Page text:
Having found that ? 2A3.2 applies to Panfil’s conduct, we consider ? 2A3.4 (“Abusive Sexual Contact or Attempt to Commit Abusive Sexual Contact”) only to see if the plain language there could apply to Panfil’s conduct as well, presenting the district court with a conflict. Section 2A3.4 defines abusive sexual contact in the negative, stating in the background commentary that “[t]his section covers abusive sexual contact not amounting to criminal sexual abuse….” USSG ? 2A3.4, comment. (backg’d.) Section 2A3.4(c)(2) also states, “[i]f the offense involved criminal sexual abuse of a minor or attempt to commit criminal sexual abuse of a minor (as defined in 18 U.S.C. ? 2243(a))4, apply ? 2A3.2 … if the resulting offense is greater than that determined above.” USSG ? 2A3.4(c)(2). Section 2243(a) contains the language “sexual act,” and the definition of sexual act in ? 2246(2) applies to ? 2243. Since ? 2A3.4 excludes any conduct that is a “sexual act,” we do not find any language in ? 2A3.45 that would place it in conflict with ? 2A3.2.
Panfil raises an argument derived from ? 2A3.2’s background. The background states, in relevant part, that this section “applies to cases, prosecuted under 18 U.S.C. ? 2243(a) or chapter 117 of title 18, United States Code, in which a participant took active measure(s) to unduly influence the victim to engage in prohibited sexual conduct and, thus, the voluntariness of the victim’s behavior was compromised.” USSG ? 2A3.2, comment. (backg’d). Panfil contends that ? 2A3.2 is the incorrect guideline because he did not take measures to unduly influence the victim.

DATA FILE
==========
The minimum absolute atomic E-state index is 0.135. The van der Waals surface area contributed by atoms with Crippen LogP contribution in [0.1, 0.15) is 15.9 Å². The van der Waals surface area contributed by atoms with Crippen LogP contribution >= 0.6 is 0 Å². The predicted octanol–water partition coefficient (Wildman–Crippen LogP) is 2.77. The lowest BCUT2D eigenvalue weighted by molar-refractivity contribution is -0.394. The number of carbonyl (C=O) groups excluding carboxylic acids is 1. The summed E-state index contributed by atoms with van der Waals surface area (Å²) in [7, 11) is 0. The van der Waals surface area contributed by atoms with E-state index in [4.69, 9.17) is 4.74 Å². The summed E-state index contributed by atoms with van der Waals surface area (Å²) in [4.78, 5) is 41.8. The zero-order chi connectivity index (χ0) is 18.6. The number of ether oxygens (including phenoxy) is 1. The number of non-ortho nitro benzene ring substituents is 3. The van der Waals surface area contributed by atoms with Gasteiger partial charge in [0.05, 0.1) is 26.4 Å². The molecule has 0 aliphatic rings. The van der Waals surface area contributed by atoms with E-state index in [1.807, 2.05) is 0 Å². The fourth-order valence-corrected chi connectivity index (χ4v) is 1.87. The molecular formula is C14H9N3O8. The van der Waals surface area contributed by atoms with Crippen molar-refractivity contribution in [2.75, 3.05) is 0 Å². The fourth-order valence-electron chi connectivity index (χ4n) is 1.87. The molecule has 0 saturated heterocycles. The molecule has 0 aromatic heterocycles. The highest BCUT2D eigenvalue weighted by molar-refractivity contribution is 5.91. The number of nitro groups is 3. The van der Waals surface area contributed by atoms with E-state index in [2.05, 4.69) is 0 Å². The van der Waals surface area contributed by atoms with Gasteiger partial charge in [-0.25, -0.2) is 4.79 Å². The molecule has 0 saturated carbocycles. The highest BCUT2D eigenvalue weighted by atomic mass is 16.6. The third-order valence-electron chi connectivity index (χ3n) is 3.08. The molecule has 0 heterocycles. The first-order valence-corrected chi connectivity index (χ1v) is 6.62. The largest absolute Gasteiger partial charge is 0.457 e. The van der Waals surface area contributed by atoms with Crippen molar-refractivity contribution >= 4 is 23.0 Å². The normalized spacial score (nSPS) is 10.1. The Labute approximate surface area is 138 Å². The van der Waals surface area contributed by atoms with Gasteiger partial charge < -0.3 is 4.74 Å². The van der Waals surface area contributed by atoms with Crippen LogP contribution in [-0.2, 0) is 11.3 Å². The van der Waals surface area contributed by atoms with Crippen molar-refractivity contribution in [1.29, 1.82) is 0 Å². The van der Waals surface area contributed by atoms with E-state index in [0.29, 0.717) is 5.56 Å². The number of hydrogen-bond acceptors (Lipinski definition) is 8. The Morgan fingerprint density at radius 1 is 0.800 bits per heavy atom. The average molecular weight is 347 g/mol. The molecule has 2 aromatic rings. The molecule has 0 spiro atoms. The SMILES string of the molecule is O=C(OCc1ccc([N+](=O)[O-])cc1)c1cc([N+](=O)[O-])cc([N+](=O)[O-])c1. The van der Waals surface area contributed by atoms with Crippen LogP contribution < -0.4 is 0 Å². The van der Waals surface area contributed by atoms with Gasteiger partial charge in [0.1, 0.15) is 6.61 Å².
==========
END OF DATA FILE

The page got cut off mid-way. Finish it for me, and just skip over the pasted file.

In ? 2A3.2, “victim” is a term of art, defined in Commentary Note 1 to include either “an individual who … had not attained the age of 16 years” or “an undercover law enforcement officer who represented to a participant that the officer had not attained the age of 16 years.” USSG ? 2A3.2, comment. (n. 1). In this case, the victim was an adult, male, Secret Service Agent, whose voluntariness certainly was not compromised by Panfil’s chat and email suggestions. Following the facts of this case to their logical conclusion, ? 2A3.2 and the background notes arguably conflict where the “victim” is an undercover law enforcement officer and the perpetrator does not actually “unduly influence” the victim.